“Reform UK is already the leading voice of opposition across the country and by Friday morning we can be the real opposition in Parliament, too,” Mr Farage said.

Nigel Farage standing in front of the Reform UK battlebus and speaking to a broadcast microphone
Nigel Farage speaking to the media following Reform UK’s Birmingham rally on Sunday (Matthew Cooper/PA)

He said he would bring the party “under much, much stricter control” after criticisms that he had failed to tackle allegations of racism within its ranks.

“This is a start-up party. I took it over a month ago. There were some people there that should never, ever have been there and I’m sorry for that,” Mr Farage said.

However Mr Sunak said the Reform leader had not done enough to condemn some of the “appalling” views that had been expressed.

“As I said, you’ve got now multiple Reform candidates and campaigners openly espousing racist and misogynistic views, seemingly without challenge, (that) tells you something about the culture within the Reform party,” he said.

– Social media moment

Labour is making a last push on social media encouraging voters not to “wake up” to a Tory government on Friday.

The party has posted a series of videos on TikTok designed to jump-scare users by showing a superimposed photo of Mr Sunak with his head lying on a bed as he smiles at the camera.

One video clips together footage of a woman kicking a ball towards a train door as it opens, which bounces back towards the user’s point of view before the image of Mr Sunak appears.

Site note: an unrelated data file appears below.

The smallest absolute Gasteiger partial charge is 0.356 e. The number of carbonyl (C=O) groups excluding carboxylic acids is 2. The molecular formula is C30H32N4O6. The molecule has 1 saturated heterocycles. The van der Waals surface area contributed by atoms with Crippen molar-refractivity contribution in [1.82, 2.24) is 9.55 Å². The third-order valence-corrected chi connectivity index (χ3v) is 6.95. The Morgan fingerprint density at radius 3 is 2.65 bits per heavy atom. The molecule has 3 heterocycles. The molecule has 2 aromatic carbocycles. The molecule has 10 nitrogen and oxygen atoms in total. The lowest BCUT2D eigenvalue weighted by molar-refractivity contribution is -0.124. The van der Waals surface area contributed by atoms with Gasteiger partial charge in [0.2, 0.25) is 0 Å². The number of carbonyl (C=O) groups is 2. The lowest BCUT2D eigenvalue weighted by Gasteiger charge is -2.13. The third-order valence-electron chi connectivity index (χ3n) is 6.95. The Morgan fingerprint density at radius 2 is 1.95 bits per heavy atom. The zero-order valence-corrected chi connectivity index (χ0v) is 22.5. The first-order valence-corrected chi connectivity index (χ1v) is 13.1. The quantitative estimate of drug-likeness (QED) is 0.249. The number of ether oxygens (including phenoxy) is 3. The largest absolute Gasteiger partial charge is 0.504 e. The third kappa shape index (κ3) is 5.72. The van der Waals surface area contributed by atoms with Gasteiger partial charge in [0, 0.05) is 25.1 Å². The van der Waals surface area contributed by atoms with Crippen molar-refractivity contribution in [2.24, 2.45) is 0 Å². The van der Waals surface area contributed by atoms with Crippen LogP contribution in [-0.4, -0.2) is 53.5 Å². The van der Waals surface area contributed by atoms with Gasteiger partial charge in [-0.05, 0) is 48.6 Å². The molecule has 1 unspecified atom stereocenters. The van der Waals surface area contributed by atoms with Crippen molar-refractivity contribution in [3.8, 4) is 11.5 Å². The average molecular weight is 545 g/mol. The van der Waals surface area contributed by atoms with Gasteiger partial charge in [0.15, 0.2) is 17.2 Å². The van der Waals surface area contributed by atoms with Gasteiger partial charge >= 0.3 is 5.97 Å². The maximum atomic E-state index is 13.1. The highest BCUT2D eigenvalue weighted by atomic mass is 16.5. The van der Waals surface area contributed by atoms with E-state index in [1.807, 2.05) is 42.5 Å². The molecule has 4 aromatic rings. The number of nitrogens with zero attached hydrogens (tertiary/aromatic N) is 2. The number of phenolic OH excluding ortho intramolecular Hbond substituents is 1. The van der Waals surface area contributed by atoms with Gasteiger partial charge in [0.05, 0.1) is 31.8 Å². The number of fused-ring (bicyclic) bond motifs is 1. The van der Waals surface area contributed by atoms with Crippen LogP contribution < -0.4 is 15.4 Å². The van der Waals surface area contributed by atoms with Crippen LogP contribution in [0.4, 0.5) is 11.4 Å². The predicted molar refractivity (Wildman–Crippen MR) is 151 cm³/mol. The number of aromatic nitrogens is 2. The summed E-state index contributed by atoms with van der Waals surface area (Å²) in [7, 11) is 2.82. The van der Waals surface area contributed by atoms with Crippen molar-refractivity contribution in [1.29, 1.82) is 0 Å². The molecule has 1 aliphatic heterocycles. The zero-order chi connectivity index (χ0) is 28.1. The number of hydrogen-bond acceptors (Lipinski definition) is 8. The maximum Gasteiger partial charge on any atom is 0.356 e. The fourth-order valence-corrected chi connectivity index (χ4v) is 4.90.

Text over the photo reads: “Imagine waking up on 5 July to 5 more years of the Tories. Vote Labour.”

– What the polls say

Four opinion polls have been published in the last 24 hours, all showing Labour ahead of the Conservatives by a large margin, with Reform UK in third place.

A line chart showing the seven-day rolling average for political parties in opinion polls from March 1 to July 1, with the final point showing Labour on 40%, Conservatives 20%, Reform 16%, Lib Dems 12% and Greens 6%. Source: PA graphic
(PA Graphics)

Savanta gives Labour a 17-percentage point lead over the Conservatives, Opinium has Labour with a 20-point lead, More in Common puts the party 15 points ahead while Deltapoll gives Labour a 21-point advantage.

An average of all polls with fieldwork completed during the seven days to July 1 puts Labour on 40%, 20 points ahead of the Conservatives on 20%, followed by Reform on 16%, the Lib Dems on 12% and the Greens on 6%.

– What’s happening tomorrow

Rishi Sunak takes the Conservative campaign to the South East, Sir Keir Starmer will be in the Midlands and Sir Ed Davey heads for the West Country.